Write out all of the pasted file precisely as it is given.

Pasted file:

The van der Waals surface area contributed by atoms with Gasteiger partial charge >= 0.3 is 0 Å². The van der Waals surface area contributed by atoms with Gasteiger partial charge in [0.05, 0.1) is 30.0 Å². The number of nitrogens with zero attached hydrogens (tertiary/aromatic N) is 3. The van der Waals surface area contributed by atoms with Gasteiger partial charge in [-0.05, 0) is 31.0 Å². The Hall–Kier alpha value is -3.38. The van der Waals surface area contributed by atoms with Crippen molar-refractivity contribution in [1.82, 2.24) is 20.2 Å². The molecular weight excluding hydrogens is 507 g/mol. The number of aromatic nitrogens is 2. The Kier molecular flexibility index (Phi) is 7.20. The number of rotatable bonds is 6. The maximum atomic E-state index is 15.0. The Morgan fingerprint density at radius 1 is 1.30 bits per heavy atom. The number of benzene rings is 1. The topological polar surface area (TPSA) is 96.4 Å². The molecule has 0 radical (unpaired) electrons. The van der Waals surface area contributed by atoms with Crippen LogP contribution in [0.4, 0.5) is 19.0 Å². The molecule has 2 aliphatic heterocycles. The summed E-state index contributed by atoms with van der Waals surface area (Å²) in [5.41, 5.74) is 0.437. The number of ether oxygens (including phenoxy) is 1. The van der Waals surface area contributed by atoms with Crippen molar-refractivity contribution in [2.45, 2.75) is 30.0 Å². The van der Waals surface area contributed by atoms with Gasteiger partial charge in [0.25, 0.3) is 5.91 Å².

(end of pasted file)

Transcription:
The van der Waals surface area contributed by atoms with Gasteiger partial charge >= 0.3 is 0 Å². The van der Waals surface area contributed by atoms with Gasteiger partial charge in [0.05, 0.1) is 30.0 Å². The number of nitrogens with zero attached hydrogens (tertiary/aromatic N) is 3. The van der Waals surface area contributed by atoms with Gasteiger partial charge in [-0.05, 0) is 31.0 Å². The Hall–Kier alpha value is -3.38. The van der Waals surface area contributed by atoms with Crippen molar-refractivity contribution in [1.82, 2.24) is 20.2 Å². The molecular weight excluding hydrogens is 507 g/mol. The number of aromatic nitrogens is 2. The Kier molecular flexibility index (Phi) is 7.20. The number of rotatable bonds is 6. The maximum atomic E-state index is 15.0. The Morgan fingerprint density at radius 1 is 1.30 bits per heavy atom. The number of benzene rings is 1. The topological polar surface area (TPSA) is 96.4 Å². The molecule has 0 radical (unpaired) electrons. The van der Waals surface area contributed by atoms with Crippen LogP contribution in [0.4, 0.5) is 19.0 Å². The molecule has 2 aliphatic heterocycles. The summed E-state index contributed by atoms with van der Waals surface area (Å²) in [5.41, 5.74) is 0.437. The number of ether oxygens (including phenoxy) is 1. The van der Waals surface area contributed by atoms with Crippen molar-refractivity contribution in [2.45, 2.75) is 30.0 Å². The van der Waals surface area contributed by atoms with Gasteiger partial charge in [0.25, 0.3) is 5.91 Å².